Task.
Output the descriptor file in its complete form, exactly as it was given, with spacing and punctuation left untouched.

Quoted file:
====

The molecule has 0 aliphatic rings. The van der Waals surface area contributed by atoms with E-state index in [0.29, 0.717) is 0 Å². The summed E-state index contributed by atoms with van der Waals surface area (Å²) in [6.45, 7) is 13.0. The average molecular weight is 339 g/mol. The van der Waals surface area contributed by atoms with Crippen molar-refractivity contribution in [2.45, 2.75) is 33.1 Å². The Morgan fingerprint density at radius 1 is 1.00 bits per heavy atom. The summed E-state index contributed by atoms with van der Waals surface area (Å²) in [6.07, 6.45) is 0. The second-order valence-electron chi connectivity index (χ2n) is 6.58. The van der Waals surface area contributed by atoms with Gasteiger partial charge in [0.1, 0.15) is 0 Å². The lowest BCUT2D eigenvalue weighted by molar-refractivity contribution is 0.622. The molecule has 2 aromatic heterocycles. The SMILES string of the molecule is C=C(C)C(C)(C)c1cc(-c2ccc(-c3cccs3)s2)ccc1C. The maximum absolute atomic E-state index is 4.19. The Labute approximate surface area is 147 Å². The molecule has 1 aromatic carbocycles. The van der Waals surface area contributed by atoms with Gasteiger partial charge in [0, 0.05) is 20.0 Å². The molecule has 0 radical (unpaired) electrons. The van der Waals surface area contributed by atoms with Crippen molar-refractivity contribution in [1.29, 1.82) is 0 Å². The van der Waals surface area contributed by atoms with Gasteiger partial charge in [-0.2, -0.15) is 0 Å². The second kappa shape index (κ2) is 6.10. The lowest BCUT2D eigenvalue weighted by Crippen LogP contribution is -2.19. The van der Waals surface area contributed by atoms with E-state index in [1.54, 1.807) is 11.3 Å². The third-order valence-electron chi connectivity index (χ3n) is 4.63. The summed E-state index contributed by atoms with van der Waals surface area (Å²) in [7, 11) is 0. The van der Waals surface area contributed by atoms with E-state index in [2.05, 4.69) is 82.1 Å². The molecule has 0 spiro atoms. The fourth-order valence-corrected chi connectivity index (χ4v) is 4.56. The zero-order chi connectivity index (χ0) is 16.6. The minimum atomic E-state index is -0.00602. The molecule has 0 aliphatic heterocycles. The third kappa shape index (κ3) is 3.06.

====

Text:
The molecule has 0 aliphatic rings. The van der Waals surface area contributed by atoms with E-state index in [0.29, 0.717) is 0 Å². The summed E-state index contributed by atoms with van der Waals surface area (Å²) in [6.45, 7) is 13.0. The average molecular weight is 339 g/mol. The van der Waals surface area contributed by atoms with Crippen molar-refractivity contribution in [2.45, 2.75) is 33.1 Å². The Morgan fingerprint density at radius 1 is 1.00 bits per heavy atom. The summed E-state index contributed by atoms with van der Waals surface area (Å²) in [6.07, 6.45) is 0. The second-order valence-electron chi connectivity index (χ2n) is 6.58. The van der Waals surface area contributed by atoms with Gasteiger partial charge in [0.1, 0.15) is 0 Å². The lowest BCUT2D eigenvalue weighted by molar-refractivity contribution is 0.622. The molecule has 2 aromatic heterocycles. The SMILES string of the molecule is C=C(C)C(C)(C)c1cc(-c2ccc(-c3cccs3)s2)ccc1C. The maximum absolute atomic E-state index is 4.19. The Labute approximate surface area is 147 Å². The molecule has 1 aromatic carbocycles. The van der Waals surface area contributed by atoms with Gasteiger partial charge in [0, 0.05) is 20.0 Å². The molecule has 0 radical (unpaired) electrons. The van der Waals surface area contributed by atoms with Crippen molar-refractivity contribution in [1.29, 1.82) is 0 Å². The van der Waals surface area contributed by atoms with Gasteiger partial charge in [-0.2, -0.15) is 0 Å². The second kappa shape index (κ2) is 6.10. The lowest BCUT2D eigenvalue weighted by Crippen LogP contribution is -2.19. The van der Waals surface area contributed by atoms with E-state index in [1.54, 1.807) is 11.3 Å². The third-order valence-electron chi connectivity index (χ3n) is 4.63. The summed E-state index contributed by atoms with van der Waals surface area (Å²) in [7, 11) is 0. The van der Waals surface area contributed by atoms with E-state index in [2.05, 4.69) is 82.1 Å². The molecule has 0 spiro atoms. The fourth-order valence-corrected chi connectivity index (χ4v) is 4.56. The zero-order chi connectivity index (χ0) is 16.6. The minimum atomic E-state index is -0.00602. The molecule has 0 aliphatic heterocycles. The third kappa shape index (κ3) is 3.06.